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My textbook says, "Some of the best indicators of living standards are the average life expectancies and infant mortality rates already mentioned."

How does babies not dying within their first year necessarily indicate that a country has high living standards? It just means that the babies had good parents and adequate access to healthcare.

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    $\begingroup$ Access to healthcare is part of high living standards $\endgroup$ – ssn Feb 24 '18 at 14:58
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  • I am just guessing at this, but I have not heard of any evidence that any culture had a large percentage of parents that wanted their babies to die. Thus the “good parent” ratio is probably not changing a lot across societies, at least when compared to the differentials in infant mortality that exist across countries and time.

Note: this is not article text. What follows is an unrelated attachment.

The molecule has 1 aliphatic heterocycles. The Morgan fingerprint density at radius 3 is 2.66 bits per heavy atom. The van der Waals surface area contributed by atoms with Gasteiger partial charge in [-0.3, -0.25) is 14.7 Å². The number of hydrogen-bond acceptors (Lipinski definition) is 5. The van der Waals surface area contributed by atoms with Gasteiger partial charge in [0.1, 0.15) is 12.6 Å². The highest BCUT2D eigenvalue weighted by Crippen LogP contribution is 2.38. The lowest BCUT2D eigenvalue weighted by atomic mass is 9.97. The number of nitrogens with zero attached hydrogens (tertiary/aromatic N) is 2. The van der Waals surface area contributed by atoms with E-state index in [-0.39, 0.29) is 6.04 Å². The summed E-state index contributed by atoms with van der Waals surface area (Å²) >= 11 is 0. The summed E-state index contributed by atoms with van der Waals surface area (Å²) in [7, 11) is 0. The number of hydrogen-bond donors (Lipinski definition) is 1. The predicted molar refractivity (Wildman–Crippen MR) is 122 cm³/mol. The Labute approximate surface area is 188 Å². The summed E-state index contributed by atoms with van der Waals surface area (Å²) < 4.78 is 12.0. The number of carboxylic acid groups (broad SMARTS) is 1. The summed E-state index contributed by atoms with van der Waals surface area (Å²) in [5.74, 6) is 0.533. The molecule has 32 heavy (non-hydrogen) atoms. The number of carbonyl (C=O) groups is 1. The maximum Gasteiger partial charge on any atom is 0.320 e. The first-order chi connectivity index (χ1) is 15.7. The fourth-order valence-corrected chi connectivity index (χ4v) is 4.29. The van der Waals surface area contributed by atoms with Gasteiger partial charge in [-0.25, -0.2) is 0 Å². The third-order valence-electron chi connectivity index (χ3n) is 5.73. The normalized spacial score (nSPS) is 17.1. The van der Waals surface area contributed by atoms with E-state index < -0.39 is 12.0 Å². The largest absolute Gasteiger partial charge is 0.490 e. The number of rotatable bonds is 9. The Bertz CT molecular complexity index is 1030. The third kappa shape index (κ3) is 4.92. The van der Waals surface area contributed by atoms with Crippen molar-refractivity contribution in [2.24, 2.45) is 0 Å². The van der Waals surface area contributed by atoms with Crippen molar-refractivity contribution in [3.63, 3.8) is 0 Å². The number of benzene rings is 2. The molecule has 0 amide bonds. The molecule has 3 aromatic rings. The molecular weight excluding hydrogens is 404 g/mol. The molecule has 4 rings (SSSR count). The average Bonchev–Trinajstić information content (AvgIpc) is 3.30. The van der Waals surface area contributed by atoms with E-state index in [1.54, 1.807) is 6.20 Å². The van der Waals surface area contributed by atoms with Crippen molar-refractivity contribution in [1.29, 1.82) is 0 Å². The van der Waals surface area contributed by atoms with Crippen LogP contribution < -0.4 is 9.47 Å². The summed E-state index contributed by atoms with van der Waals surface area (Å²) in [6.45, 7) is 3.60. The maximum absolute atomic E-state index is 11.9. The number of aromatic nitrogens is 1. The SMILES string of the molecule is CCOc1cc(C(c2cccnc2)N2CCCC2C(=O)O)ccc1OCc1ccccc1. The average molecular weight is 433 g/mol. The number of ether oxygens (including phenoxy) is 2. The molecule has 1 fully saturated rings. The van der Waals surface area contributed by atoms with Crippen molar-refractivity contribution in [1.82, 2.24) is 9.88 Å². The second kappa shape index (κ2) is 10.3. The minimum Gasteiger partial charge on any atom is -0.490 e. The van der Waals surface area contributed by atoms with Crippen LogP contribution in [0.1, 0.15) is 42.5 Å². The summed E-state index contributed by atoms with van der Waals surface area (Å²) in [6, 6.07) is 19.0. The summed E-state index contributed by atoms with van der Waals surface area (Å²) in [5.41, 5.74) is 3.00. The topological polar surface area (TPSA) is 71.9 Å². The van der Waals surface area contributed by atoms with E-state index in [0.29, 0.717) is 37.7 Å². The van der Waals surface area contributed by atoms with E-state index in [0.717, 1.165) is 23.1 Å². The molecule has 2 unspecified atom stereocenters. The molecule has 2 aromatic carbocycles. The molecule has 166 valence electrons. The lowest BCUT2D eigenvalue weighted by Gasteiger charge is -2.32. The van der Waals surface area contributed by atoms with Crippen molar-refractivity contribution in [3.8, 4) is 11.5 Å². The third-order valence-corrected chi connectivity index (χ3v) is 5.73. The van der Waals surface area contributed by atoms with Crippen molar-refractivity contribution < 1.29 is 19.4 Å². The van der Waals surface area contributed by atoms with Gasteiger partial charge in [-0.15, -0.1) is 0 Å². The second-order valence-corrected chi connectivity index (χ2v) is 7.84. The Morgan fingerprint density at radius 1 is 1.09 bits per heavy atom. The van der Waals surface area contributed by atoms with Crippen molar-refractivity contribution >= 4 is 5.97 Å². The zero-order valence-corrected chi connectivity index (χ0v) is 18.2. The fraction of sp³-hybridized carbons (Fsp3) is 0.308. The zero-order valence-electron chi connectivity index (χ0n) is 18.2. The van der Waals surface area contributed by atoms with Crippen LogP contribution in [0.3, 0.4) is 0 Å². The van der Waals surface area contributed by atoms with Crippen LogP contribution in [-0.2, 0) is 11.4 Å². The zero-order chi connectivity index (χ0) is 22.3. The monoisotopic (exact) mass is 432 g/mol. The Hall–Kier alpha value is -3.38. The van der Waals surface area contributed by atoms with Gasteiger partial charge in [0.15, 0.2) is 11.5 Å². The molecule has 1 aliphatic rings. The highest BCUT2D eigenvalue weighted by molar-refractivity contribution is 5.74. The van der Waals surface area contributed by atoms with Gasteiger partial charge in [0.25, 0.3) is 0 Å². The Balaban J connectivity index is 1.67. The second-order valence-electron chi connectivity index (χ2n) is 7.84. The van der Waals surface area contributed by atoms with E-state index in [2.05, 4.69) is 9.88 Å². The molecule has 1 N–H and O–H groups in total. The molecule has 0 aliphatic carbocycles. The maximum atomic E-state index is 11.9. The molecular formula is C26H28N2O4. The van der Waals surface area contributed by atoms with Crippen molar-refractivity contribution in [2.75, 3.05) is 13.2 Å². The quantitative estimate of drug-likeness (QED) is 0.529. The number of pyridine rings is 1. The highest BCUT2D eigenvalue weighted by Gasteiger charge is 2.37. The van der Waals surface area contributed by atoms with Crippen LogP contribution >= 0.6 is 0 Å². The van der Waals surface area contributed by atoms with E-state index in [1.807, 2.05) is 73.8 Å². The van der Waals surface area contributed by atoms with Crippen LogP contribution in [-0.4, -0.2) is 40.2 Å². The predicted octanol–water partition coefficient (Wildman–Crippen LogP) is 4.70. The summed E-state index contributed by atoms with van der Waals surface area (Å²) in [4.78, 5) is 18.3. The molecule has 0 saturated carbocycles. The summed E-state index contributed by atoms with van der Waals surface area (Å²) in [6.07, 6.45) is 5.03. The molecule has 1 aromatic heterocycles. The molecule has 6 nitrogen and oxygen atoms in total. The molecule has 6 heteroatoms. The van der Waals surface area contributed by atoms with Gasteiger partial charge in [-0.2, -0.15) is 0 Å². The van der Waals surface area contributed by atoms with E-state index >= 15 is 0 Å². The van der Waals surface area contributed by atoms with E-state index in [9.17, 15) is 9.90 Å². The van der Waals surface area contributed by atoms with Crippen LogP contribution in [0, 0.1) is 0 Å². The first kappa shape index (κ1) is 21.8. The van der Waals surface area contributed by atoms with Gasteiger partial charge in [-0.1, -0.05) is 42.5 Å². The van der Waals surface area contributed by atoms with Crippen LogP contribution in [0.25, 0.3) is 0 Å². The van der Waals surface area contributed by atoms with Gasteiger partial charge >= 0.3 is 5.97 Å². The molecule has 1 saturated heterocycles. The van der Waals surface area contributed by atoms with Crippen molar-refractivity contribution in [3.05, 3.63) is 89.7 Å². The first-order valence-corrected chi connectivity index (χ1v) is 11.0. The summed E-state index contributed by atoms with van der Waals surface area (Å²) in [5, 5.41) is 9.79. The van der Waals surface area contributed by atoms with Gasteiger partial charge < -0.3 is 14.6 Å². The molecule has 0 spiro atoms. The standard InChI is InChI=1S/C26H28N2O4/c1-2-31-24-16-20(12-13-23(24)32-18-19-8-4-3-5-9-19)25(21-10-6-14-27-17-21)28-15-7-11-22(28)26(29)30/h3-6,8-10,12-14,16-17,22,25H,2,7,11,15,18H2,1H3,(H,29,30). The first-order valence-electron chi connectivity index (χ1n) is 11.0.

• “Access to health care” is part of living standards.

Usual causes of high infant mortality are due to diseases that result from inadequate nutrition, lack of clean water, or diseases that might be caused by inadequate sanitation. These are all obviously related to living standards.

I believe the reason why it is useful is that it is a quantitative metric that is easily tracked, and has been tracked for a long time (birth/death records).

One can imagine more powerful descriptions of “living standards”: but is there any way to measure them, particularly in historical data? That’s why we have to find indicators that can be reliably calculated, and which are expected to correlate with fuller descriptions.

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